Blog | May 11, 2012

By Karen Kleiss, Edmonton JournalEDMONTON - Tuesday’s cabinet shuffle marked another major shakeup in the delivery of services for vulnerable Albertans.Human Services has now become a super-ministry responsible for every major social program, including those for unemployed, disabled and homeless Albertans, as well as children in care. A new associate minister in the department will focus specifically on services for people with disabilities.The Seniors ministry has been dismantled, and services for older Albertans will now be provided by the Department of Health, under the auspices of an associate minister.The changes mark another step in Premier Alison Redford’s plan to remake Alberta’s social safety net.Gayla Rogers, former dean of the University of Calgary’s department of social work, said Redford is building a system that serves the people who need it, not the bureaucrats that run it.“This is a premier who understands that you’ve got to connect the dots,” Rogers said. “I think she really understands how silos don’t address the whole person.”Rogers said the goal of a person-centred social safety net is to ensure that vulnerable users don’t need to tell their stories “18 different times, to 18 different people, who fill out 18 different forms.”“Usually, our most vulnerable families and individuals are vulnerable because they have complex lives,” Rogers said. “There is an intersection between poverty, lack of education, unemployability and illness, whether it’s chronic or acute. These things are overlapping, and then compounding.”Under the new system, she said a person with a disability might have care needs, housing needs and training needs addressed in the same place, for example.“It just makes sense. It is responsible, and at the end of the day it makes economic sense, and we’ve got the studies to prove it.”The only risk, Rogers said, is that the status quo will prevail despite the reconfiguration and the silos will continue to exist inside the new ministry.The restructuring is centred on Human Services, and Redford put Edmonton-Whitemud MLA Dave Hancock at the helm.His will be among the first departments to go through Redford’s zero-based budgeting process, which means dismantling the budget and rebuilding it from scratch, justifying each program along the way.During the Tory leadership race last summer, Redford pledged to “identify services that can be transferred to community leadership or privatized.”The premier first introduced the Human Services super-ministry after taking office in October, and immediately consolidated three departments under its umbrella: Child and Family Services, Housing and Urban Affairs and Employment and Immigration.With Tuesday’s cabinet shuffle, Redford went on to dismantle the Seniors ministry and portioned it out, so Human Services is now also responsible for Assured Income for the Severely Handicapped (AISH) and Protection for Persons with Disabilities, both previously delivered by the Seniors ministry.Further, Human Services department is responsible for designing and implementing Redford’s 10-year plan to end poverty in Alberta, a lofty election promise that makes Alberta one of the last provinces to introduce a poverty reduction strategy.The department will also create the province’s new Social Policy Framework, which will guide the alignment and redesign of social policy and programs in Alberta.Neither Redford nor Hancock was available to comment ThursdayPAGEBREAKThe department will also create the province’s new Social Policy Framework, which will guide the alignment and redesign of social policy and programs in Alberta.Neither Redford nor Hancock were available to comment Thursday.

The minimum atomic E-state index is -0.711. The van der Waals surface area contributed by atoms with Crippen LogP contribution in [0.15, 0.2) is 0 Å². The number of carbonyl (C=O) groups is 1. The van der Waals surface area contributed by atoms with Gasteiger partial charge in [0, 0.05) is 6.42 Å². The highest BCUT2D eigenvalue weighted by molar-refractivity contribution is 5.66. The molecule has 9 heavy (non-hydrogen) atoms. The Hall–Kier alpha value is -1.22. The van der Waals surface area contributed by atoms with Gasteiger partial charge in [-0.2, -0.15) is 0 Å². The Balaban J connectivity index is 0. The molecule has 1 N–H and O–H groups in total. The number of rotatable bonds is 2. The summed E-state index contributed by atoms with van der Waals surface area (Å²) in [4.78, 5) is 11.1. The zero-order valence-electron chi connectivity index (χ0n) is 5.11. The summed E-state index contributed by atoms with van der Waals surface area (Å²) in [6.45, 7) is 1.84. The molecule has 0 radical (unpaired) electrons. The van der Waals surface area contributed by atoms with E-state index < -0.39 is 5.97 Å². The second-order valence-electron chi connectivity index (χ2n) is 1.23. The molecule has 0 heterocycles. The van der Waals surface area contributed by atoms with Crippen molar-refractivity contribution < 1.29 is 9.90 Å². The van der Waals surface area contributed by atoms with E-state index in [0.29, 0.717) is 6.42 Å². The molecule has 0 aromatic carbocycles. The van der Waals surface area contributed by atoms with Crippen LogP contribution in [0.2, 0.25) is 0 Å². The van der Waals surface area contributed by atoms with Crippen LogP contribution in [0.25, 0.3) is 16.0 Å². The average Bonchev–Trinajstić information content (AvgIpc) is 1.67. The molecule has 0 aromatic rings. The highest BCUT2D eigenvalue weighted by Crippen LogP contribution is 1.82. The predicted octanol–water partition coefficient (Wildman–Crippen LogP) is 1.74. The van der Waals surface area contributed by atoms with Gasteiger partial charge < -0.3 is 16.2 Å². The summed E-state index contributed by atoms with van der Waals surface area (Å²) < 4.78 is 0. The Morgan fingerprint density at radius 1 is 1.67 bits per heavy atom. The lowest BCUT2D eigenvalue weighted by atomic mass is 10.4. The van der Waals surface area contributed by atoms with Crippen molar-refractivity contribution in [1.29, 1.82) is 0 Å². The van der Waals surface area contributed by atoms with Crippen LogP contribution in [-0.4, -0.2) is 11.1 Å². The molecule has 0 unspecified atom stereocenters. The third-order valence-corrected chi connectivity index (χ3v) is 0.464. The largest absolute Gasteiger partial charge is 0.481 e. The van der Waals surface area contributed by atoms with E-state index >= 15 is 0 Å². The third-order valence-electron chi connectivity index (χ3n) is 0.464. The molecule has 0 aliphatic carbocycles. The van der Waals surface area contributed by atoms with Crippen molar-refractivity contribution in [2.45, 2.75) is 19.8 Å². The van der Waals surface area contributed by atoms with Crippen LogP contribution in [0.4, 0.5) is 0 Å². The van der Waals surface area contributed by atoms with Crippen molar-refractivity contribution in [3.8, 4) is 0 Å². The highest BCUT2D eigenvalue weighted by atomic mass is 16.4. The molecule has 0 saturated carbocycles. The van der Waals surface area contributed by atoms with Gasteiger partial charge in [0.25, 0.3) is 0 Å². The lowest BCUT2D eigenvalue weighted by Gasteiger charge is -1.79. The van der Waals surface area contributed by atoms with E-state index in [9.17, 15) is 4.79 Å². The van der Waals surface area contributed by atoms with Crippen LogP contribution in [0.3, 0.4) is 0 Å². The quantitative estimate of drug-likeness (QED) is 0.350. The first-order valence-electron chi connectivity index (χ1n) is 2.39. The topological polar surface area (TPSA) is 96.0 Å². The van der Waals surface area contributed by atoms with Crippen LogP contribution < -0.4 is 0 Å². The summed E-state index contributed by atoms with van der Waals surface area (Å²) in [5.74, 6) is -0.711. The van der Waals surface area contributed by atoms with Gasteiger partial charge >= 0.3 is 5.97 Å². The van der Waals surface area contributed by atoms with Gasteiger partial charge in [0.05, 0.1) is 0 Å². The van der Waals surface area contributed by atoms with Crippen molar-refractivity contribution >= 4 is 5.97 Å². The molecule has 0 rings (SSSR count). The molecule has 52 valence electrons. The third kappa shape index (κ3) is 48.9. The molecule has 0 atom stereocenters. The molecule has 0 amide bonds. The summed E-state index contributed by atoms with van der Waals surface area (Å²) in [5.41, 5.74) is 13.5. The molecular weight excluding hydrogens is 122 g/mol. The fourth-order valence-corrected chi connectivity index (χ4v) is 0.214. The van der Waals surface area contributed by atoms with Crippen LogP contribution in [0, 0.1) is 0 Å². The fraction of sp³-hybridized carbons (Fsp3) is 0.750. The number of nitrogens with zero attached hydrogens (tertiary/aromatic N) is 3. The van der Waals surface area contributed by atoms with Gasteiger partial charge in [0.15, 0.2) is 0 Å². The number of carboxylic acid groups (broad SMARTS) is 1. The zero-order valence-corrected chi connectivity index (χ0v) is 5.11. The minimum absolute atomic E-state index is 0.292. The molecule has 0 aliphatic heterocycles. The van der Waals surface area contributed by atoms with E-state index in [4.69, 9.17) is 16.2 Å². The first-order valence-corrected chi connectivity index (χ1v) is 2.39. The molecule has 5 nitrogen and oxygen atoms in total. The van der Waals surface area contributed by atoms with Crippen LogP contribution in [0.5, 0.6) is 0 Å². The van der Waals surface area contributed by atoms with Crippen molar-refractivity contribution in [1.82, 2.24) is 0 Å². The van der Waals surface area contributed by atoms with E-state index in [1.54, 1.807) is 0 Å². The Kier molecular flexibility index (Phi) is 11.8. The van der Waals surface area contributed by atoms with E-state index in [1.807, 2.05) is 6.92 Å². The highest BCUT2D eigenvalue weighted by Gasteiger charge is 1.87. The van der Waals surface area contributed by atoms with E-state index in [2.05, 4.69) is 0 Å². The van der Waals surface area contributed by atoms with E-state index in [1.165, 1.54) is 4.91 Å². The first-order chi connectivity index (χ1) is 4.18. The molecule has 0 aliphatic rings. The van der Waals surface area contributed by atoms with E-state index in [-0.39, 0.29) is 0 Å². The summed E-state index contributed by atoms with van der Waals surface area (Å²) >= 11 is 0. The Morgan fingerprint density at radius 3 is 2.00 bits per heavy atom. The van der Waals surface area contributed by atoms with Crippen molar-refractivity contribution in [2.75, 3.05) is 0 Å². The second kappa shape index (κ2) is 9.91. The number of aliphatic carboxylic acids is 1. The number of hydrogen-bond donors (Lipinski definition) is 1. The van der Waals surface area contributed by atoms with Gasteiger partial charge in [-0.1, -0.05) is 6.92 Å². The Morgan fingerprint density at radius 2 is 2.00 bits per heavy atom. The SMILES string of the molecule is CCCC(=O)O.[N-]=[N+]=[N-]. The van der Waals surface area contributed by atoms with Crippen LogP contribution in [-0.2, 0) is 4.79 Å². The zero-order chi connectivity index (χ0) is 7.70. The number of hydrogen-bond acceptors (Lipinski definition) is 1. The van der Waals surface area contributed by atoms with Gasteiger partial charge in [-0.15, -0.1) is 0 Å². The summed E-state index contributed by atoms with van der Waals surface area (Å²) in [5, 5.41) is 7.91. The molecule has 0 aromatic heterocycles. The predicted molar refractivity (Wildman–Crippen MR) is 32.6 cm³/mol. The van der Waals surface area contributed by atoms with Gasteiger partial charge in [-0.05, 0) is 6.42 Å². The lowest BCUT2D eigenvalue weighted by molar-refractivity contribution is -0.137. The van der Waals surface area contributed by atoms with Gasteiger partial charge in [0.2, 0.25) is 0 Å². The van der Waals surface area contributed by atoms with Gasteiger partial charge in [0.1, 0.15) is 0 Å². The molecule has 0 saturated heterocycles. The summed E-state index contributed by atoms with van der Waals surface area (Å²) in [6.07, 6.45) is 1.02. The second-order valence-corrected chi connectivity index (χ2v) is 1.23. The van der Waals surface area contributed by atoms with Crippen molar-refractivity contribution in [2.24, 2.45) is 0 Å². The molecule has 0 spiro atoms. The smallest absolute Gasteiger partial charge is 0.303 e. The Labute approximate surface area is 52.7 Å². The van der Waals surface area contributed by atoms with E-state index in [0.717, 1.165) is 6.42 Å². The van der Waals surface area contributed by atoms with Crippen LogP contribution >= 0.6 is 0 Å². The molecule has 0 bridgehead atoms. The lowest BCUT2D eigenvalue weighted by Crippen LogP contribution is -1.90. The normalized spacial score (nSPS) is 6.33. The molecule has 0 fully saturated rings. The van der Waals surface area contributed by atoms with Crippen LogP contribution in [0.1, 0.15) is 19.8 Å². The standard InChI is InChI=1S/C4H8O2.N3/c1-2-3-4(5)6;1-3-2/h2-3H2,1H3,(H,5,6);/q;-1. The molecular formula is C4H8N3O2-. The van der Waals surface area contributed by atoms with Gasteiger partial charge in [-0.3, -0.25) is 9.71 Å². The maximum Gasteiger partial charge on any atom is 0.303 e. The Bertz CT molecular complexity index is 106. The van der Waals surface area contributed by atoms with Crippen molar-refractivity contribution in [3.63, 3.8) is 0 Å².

By Karen Kleiss, Edmonton Journalkkleiss@edmontonjournal.com
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This article was published in the Calgary Herald on May 10, 2012. Read the full article on the Calgary Herald website.